Today we release our 4-page summary document, quoting some key findings and recommendations from Human Rights Watch’s 127-page report released 2 days ago, detailing evidence that the Vietnamese authorities’ drug rehabilitation centres are in fact forced-labor sweatshops.

Some 40 thousand drug users are forcibly detained and beaten into working by the authorities. Wages, if any, are well below living-wage levels. The authorities deduct so much for the service of detention that some are indebted when released.

Hundreds, perhaps thousands, of children under 18 are also held in the centres. They are also beaten into working, and sleep in the same rooms as stranger adults.

Today we sent letters urging action to the ITUC (International Trade Union Confederation) and ITUC-Asia Pacific (Asia Pacific section of ITUC). Our members in Australia wrote to the ACTU (Australian Council of Trade Unions), AWU (Australian Workers Union) and TWU (Transport Workers Union), and the Australian Prime Minister, Foreign and Trade Ministers.

Below is our summary document.


The Rehab Archipelago

Forced Labor and Other Abuses in Drug Detention Centers in Southern Vietnam

ILLUS Vietnamese authorities forced-labor sweatshops masquerading as Drug rehab centres
Photo and quote from Human Rights Watch September 2011 report on the Vietnamese authorities' forced-labor "drug rehab" centres
  • Profit motive is central, not adjunct, to drug forced labor centres: “Forced labor and physical abuse are not an adjunct to drug dependency treatment in Vietnam. Rather, they are central to how the centers operate.”
  • Most workers are acquired by force: “most people enter the centers on a compulsory basis after being detained by police or local authorities”
  • Centres operate under administrative system with little safeguards: “court orders are not required to round up people who use drugs and detain them at the centers .. former detainees reported they had no lawyer or hearing .. When their detentions were extended, detainees reported that they [have no] opportunity for appeal.”
  • Numbers rising rapidly, 309,000 workers have passed through 123 centres: “In 2000, there were 56 drug detention centers across Vietnam; by early 2011 that number had risen to 123 centers. Between 2000 and 2010, over 309,000 people across Vietnam passed through the centers”
  • Laws have extended their detention from 3 months to 4 years: “At the beginning of 2000, the law provided for a person dependent on drugs to be detained for treatment from three months to a year. In 2009 the National Assembly passed a law allowing for individuals to be held for up to four years for supposed drug treatment.”
  • Detainees are forced to work by beating and other forms of violence: “Refusing to work, or violating any one of a number of center rules, results in beatings or confinement in disciplinary rooms (phong ky luat). Staff beat detainees with wooden truncheons or shock them with electrical batons, sometimes causing them to faint. In disciplinary rooms— either crowded punishment rooms or solitary confinement cells— physical deprivation is used as an additional form of punishment” .. “Asked why he performed such hazardous work, [a detainee] said: If you refused to work they slapped you. If you still refused to work then they sent you to the punishment room. Everyone worked.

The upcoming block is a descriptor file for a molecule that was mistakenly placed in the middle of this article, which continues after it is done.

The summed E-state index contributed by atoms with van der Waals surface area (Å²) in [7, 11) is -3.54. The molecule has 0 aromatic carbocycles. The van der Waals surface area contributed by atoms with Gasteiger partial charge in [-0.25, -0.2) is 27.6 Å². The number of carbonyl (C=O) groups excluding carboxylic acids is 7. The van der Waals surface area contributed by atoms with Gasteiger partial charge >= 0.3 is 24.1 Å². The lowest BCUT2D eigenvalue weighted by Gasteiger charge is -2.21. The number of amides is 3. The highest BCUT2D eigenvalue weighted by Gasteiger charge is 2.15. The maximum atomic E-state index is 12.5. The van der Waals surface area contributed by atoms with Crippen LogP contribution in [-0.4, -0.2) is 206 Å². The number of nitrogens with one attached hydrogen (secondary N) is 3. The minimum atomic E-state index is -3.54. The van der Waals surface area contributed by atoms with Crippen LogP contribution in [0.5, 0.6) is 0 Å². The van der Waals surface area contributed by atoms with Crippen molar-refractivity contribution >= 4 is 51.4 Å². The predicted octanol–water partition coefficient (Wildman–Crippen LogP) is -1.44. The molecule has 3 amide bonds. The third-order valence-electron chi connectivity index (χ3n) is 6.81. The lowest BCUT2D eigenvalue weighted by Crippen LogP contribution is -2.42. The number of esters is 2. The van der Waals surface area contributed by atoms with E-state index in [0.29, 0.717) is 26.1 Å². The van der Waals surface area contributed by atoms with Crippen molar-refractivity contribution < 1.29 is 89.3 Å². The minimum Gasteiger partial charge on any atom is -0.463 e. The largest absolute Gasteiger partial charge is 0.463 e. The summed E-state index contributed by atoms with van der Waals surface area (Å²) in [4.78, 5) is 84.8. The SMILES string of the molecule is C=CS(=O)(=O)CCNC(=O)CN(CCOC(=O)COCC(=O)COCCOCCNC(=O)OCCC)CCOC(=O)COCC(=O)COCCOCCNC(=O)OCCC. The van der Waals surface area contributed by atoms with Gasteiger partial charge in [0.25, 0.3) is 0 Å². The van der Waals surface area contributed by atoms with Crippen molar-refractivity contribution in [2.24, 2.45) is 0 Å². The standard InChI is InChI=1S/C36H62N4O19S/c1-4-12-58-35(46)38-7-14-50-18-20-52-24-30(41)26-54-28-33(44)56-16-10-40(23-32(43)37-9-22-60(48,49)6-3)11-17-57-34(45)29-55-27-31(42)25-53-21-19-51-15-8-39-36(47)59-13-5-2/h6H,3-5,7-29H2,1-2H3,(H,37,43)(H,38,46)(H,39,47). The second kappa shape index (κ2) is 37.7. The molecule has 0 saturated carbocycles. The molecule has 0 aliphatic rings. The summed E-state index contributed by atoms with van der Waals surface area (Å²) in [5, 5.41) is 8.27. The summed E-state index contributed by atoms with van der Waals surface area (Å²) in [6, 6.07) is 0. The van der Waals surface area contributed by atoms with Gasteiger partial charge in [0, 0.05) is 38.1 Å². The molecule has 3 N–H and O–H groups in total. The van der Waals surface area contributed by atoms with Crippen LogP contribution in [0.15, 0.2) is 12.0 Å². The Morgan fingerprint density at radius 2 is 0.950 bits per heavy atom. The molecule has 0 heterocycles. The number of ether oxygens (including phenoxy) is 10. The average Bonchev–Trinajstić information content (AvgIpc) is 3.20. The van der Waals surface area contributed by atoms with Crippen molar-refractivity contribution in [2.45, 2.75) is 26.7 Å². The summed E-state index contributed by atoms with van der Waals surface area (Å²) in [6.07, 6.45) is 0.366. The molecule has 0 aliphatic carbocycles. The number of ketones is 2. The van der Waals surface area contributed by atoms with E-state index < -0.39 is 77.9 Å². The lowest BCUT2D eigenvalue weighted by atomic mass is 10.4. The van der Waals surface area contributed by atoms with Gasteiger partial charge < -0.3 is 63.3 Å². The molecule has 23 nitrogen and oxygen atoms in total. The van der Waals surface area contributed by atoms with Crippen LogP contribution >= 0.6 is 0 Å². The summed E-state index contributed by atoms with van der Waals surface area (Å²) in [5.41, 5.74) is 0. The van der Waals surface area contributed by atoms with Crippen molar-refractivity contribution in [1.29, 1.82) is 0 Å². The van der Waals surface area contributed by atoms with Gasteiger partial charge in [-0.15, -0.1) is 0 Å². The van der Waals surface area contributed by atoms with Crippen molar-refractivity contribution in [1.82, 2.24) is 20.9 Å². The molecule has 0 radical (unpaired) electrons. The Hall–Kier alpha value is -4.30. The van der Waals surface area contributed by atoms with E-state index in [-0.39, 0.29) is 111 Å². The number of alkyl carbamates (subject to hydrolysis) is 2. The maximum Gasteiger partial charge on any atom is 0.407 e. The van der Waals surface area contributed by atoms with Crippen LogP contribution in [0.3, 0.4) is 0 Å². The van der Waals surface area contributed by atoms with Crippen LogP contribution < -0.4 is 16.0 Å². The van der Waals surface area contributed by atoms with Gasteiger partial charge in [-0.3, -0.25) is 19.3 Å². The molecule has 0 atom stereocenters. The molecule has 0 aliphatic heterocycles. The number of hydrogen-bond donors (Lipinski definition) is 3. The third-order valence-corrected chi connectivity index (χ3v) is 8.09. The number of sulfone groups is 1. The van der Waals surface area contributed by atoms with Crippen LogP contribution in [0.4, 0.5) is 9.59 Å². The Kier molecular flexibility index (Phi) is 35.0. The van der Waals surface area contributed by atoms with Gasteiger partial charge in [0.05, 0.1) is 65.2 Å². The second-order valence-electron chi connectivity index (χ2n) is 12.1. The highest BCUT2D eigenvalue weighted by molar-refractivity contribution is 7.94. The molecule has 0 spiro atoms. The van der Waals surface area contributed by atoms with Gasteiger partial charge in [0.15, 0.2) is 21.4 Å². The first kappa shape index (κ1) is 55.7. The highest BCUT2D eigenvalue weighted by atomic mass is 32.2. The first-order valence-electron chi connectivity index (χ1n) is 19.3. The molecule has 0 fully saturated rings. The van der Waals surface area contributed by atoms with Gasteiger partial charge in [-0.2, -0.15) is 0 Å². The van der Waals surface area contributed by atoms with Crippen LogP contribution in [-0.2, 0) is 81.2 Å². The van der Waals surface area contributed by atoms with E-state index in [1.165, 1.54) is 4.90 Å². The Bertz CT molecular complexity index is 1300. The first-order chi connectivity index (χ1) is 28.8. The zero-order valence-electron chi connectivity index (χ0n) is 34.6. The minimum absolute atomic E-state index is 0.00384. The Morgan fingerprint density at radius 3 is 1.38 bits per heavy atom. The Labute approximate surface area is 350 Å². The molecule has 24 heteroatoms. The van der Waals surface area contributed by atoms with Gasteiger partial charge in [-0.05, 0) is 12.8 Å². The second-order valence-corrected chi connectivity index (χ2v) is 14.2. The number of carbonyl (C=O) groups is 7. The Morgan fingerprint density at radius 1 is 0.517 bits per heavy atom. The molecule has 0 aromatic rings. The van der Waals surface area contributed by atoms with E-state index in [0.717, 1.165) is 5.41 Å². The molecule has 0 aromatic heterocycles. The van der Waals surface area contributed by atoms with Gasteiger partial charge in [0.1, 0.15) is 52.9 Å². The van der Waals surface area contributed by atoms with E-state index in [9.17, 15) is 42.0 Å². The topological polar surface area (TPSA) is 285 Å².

• Children are forced to work, beaten and sleep in same room as adults: “In addition to adults, children who use drugs are also held in drug detention centers. Like adults, they are forced to work, beaten, and abused.”.. “Of the 34 former detainees whose testimony forms the basis of this report, 10 are women and 3 were children (i.e. under the age of 18) when first detained.” Here are some quotes from detainee testimonies:

There were less than a thousand of us there, a number of women, and we were all drug users. The age range was from 14 to 56-years-old. We slept together, ate together, and worked together .. I did vegetable farming and watering eight hours a day. Everyone worked. No one refused

There were some boys 16 and 17. I think there were younger ones too but I’m not sure. They were treated exactly the same as adults. We lived the same, ate the same, and worked the same. If you refused to work you were beaten by the staff or by the team leader chosen by the staff or both.

I was beaten and put into a punishment room for fighting. The staff beat me on the arm and back with a truncheon.… Then I went to the punishment room. It was about 6 by 12 meters and when I was in there 41 others were too. It was locked .. We had no contact with other detainees or relative .. I was kept there for three months and seven days.

In my room of approximately 30, we all slept on mats of the floor and there were five or six boys ages 15, 16, and 17.

  • Wages are well below living wage, and withheld; Some are unpaid: “Some former detainees told Human Rights Watch that the labor they were forced to perform was unpaid. More commonly, forced labor is paid at wages well below the minimum wage. Centers commonly hold the wages of detainees as credit, against which centers levy charges for items such as food, accommodation, and “managerial fees.” .. These charges often represent a significant amount—in some cases all—the detainee’s wages. Some detainees, when they are released from detention, owe the center money.”